posted on Dec, 5 2007 @ 10:45 AM
What an excellent thread!
Props indeed to semperfortis for starting this freight train!
I find it very interesting to look at the different perspectives shared here.
As a nation, it is quite obvious that we have strayed away from what our forefathers originally intended (i.e. Constitutional law, advocates of states
rights, and minimal federal intervention).
The Constitution, the foundation of this wonderful life in the United States, was to be the backbone and the basis of a (if you allow me to use the
Fox News terminology) fair and balanced land where people could live in comfort knowing that the ruling forces were (technically as well as literally)
themselves. It was a nation BY the people, FOR the people - serving as an example to the other nations that people can indeed rule themselves and get
by just fine without an 'elite' class (as most other countries were dominated by monarchies and oligarchies at the time).
Much can be argued about Ron Paul, and even more can be argued about the proper direction the United States should be headed in and what kind of
reforms should be made (as most will agree that reforms are in order). However, there are certain points which cannot be argued (at least logically,
as anything can technically be argued - it would just be irrational and insane)...
As I see it, the points of view displayed here boil down to this:
The United States best interests lie in:
A) Returning to Constitutional law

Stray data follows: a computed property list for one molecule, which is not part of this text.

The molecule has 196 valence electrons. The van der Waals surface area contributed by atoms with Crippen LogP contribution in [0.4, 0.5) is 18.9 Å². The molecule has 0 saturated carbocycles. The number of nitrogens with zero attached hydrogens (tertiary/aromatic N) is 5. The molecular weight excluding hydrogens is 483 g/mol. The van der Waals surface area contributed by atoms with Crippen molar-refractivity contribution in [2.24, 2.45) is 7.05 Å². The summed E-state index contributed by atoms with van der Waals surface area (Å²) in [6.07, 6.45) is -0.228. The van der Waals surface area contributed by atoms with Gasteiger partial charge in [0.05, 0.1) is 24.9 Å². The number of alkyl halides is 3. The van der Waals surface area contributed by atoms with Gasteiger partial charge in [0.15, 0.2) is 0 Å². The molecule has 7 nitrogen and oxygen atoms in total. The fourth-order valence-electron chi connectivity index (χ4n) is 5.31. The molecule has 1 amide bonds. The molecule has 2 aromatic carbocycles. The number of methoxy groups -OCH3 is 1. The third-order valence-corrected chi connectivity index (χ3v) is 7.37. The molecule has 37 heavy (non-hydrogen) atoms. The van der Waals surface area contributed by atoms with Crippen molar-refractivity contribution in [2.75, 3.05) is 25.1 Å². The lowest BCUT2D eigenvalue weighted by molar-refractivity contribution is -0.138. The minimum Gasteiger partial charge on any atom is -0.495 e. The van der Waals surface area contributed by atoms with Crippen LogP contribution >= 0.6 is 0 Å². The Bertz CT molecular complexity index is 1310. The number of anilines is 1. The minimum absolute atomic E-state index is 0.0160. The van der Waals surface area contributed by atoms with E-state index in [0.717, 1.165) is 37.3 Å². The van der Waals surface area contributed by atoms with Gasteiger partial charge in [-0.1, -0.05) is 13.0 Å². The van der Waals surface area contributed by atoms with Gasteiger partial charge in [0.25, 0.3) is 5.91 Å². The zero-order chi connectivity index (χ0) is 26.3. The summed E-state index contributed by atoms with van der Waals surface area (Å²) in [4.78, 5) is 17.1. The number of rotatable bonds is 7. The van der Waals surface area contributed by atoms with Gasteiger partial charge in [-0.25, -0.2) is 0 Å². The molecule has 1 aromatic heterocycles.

B) Creating a new foundation for our government (a brave new world, if you will...)
Ron Paul represents Viewpoint A.
Most (if not all) other candidates represent Viewpoint B.
As his example so adequately and eloquently displays, Ron Paul symbolizes a return to Constitutional law and the vision of our forefathers. He has,
through example as well as wordage, shown that he not only supports the constitution but enforces it (i.e. through his voting actions). Our nation
has, albeit slowly but surely, gone in the direction of abandoning states rights in lieu of a more federalized approach. Viewpoint A's claim is that
returning to our roots will create a more productive, wealthy, peaceful, and well-liked nation in the world.
As per the other candidates examples, they symbolize a forging ahead into a brave new world. While I have not had the opportunity to ask them
personally yet, I would wager most of them would say that our forefather's could not have expected the great advances that have been made in
technology and the world at large, and that they are only continuing on the changes our forefathers would have made if they were around today. They
would also leave the Federal Income Tax (an unapportioned tax, illegal under the Constitution) untouched. While I believe some of the candidates might
say they back the constitution, by them supporting the Federal Income Tax it is a clear example that they are just paying wordage, crossing the
dubious line of possibly being branded as liars. The smart candidates on this side would claim the constitution is an outdated piece of parchment that
has no place in our great nation, and a new one must be drafted in its place in order to allow us the freedoms and opportunities only a more
federalized nation could provide. Viewpoint B's claim is that forging forward into a brave new world is where the true wealth and prosperity of our
nation's future lies.
For me, this is a very simple and accurate way to view the arguments made here. The only real questions being posed to us as a voting community
A) Is the United States better off returning to Constitutional law?
B) Is the United States better off creating a new foundation for our government?
I am curious to hear any other posters'/peoples'/voters' views on this outlook.